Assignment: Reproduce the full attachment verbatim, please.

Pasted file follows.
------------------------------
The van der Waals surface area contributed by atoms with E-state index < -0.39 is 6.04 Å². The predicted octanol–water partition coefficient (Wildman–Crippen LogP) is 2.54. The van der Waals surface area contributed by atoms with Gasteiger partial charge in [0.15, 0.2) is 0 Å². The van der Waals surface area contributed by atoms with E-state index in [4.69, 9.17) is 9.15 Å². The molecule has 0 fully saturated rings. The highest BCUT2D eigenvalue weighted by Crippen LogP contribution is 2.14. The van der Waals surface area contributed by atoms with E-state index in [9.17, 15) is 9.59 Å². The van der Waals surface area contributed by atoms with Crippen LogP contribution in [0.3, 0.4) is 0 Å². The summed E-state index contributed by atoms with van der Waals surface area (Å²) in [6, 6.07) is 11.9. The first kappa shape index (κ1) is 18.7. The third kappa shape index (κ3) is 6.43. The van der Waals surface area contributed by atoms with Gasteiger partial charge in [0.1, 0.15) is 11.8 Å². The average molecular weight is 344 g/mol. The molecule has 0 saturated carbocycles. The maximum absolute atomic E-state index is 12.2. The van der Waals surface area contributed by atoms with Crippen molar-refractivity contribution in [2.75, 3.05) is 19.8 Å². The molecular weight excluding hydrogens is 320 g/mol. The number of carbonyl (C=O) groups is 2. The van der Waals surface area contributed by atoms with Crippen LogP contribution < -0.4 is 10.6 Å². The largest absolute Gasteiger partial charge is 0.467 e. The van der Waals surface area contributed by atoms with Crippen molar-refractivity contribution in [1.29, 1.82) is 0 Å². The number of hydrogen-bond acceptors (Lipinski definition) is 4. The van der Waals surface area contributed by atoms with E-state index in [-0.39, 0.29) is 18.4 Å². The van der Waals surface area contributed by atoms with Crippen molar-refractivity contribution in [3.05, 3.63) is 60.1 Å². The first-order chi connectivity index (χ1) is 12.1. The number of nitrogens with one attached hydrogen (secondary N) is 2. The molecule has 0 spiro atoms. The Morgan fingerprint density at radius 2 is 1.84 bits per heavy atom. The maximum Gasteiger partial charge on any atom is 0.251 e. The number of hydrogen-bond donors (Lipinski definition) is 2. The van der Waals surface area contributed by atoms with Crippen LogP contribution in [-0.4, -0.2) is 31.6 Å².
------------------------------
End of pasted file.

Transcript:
The van der Waals surface area contributed by atoms with E-state index < -0.39 is 6.04 Å². The predicted octanol–water partition coefficient (Wildman–Crippen LogP) is 2.54. The van der Waals surface area contributed by atoms with Gasteiger partial charge in [0.15, 0.2) is 0 Å². The van der Waals surface area contributed by atoms with E-state index in [4.69, 9.17) is 9.15 Å². The molecule has 0 fully saturated rings. The highest BCUT2D eigenvalue weighted by Crippen LogP contribution is 2.14. The van der Waals surface area contributed by atoms with E-state index in [9.17, 15) is 9.59 Å². The van der Waals surface area contributed by atoms with Crippen LogP contribution in [0.3, 0.4) is 0 Å². The summed E-state index contributed by atoms with van der Waals surface area (Å²) in [6, 6.07) is 11.9. The first kappa shape index (κ1) is 18.7. The third kappa shape index (κ3) is 6.43. The van der Waals surface area contributed by atoms with Gasteiger partial charge in [0.1, 0.15) is 11.8 Å². The average molecular weight is 344 g/mol. The molecule has 0 saturated carbocycles. The maximum absolute atomic E-state index is 12.2. The van der Waals surface area contributed by atoms with Crippen molar-refractivity contribution in [2.75, 3.05) is 19.8 Å². The molecular weight excluding hydrogens is 320 g/mol. The number of carbonyl (C=O) groups is 2. The van der Waals surface area contributed by atoms with Crippen LogP contribution < -0.4 is 10.6 Å². The largest absolute Gasteiger partial charge is 0.467 e. The van der Waals surface area contributed by atoms with Crippen molar-refractivity contribution in [1.29, 1.82) is 0 Å². The number of hydrogen-bond acceptors (Lipinski definition) is 4. The van der Waals surface area contributed by atoms with E-state index in [-0.39, 0.29) is 18.4 Å². The van der Waals surface area contributed by atoms with Crippen molar-refractivity contribution in [3.05, 3.63) is 60.1 Å². The first-order chi connectivity index (χ1) is 12.1. The number of nitrogens with one attached hydrogen (secondary N) is 2. The molecule has 0 spiro atoms. The Morgan fingerprint density at radius 2 is 1.84 bits per heavy atom. The maximum Gasteiger partial charge on any atom is 0.251 e. The number of hydrogen-bond donors (Lipinski definition) is 2. The van der Waals surface area contributed by atoms with Crippen LogP contribution in [-0.4, -0.2) is 31.6 Å².